The Marriage Spoiler: The Problem with Complaining

Steve Pavlina is a personal development blogger. He wrote “Personal Development for Smart People.” He says,

“Complaining, like all thought patterns, is not mere observation. Complaining is a creative act. The more you complain, the more you summon your creative energies to attract something to complain about. Your complaints may seem fully justified, but realize that whenever you complain, you are placing your order for more of the same. Complaining is not merely about the past. Whenever you make a complaint, realize you are setting an intention — a goal — for the future.”

Steve is onto something. Basically what he is saying is if you spend the mental energy on pinpointing the negative in one circumstance, you’ll form a habit of detecting the negative in every circumstance. It becomes addictive. Complaining goes beyond an inital negative reaction to an unfortunate event – it ruminates over and over about that event and moves on to surrounding circumstances, until everything looks bleak. It clouds your focus and dampens your mood. Pretty soon it seems like everything is going wrong and you’re caught in a vicious cycle.

Complainers are never happy people.

Complaining doesn’t just hurt the person complaining, however. Complaining destroys relationships and marriages, too. Lets say your spouse accidentally threw his red shirt in with the whites this morning, leaving all your clean white socks and undies an unsightly shade of pink. Nobody is going to convict you for getting upset. However, if you think about it all the way to work, then tell every coworker what he did, twitter about it, write about the event on your blog, and then whine to your mother-in-law; you are planting a seed of discontent and resentment in your own heart. When you get home from work, not only will you still be upset about that pink load of laundry, but you will discover that throughout the day, you added to your list of complaints about your spouse. You told your coworkers how he said it was not a big deal, you twittered about how “dumb” he is, you blogged about the last time he ruined your clothes in the laundry (that shrunken sweater?), and you told his mom how mean he is when you don’t cook the chicken just right. Last night you were married to a wonderful man, but tonight you’re married to a jerk. Only he didn’t change — your attitude towards him did. Why? You complained about him all day. Now, not only is your relationship suffering, but you’ve given your friends and family a negative view of your spouse, which may affect his relationship with them as well.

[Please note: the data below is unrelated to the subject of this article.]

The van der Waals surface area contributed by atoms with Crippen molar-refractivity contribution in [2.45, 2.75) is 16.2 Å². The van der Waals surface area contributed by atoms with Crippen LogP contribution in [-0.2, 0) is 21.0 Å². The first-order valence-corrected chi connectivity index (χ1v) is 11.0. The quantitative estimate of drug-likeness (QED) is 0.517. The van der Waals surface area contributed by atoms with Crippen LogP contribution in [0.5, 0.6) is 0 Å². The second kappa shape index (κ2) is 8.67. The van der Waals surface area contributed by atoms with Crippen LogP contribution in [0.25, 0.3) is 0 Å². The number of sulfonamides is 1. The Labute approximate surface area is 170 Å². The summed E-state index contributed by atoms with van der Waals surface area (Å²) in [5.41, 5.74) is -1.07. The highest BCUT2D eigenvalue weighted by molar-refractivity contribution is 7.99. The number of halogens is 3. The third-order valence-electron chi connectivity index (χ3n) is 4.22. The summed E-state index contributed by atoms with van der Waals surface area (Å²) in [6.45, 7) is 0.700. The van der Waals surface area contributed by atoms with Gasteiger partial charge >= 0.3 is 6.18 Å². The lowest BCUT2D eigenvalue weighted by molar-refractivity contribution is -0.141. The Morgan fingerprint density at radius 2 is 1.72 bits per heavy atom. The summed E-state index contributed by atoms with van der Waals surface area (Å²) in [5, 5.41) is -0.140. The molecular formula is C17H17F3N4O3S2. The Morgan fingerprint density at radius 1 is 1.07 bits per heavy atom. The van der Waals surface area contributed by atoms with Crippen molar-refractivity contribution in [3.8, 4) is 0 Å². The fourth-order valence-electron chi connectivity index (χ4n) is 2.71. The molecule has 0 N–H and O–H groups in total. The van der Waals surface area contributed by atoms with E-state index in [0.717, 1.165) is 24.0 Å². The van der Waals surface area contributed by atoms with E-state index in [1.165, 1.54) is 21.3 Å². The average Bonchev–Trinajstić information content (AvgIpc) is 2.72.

You may be thinking – how else would I react?

The answer to this problem is to forgive, forget and flatter. Go ahead and express your frustration to your spouse or to whatever problem you are facing. Take steps to fix it if necessary, but after all is said and done, if there is nothing you can do to further improve the situation, put it to rest. If you find yourself in a crummy mood because your socks are pink, for example, make a point to tell your coworkers about something nice your husband did for you in the past week. Then twitter about how sexy he is. Blog about his big promotion. Tell his mom what a nice cook he is. Then come home and realize that your marriage is just too good to take for granted, especially over a load of pink socks and undies. It goes against every impulse, but it works. Focus on the positive, brag about it, blog about it, make a movie about it if you want — and the negative will melt away (or just won’t matter as much.) Your husband will smile and probably breathe a sigh of relief, and so will you.

Do not let any unwholesome talk come out of your mouths, but only what is helpful for building others up according to their needs, that it may benefit those who listen.
–Ephesians 4:29

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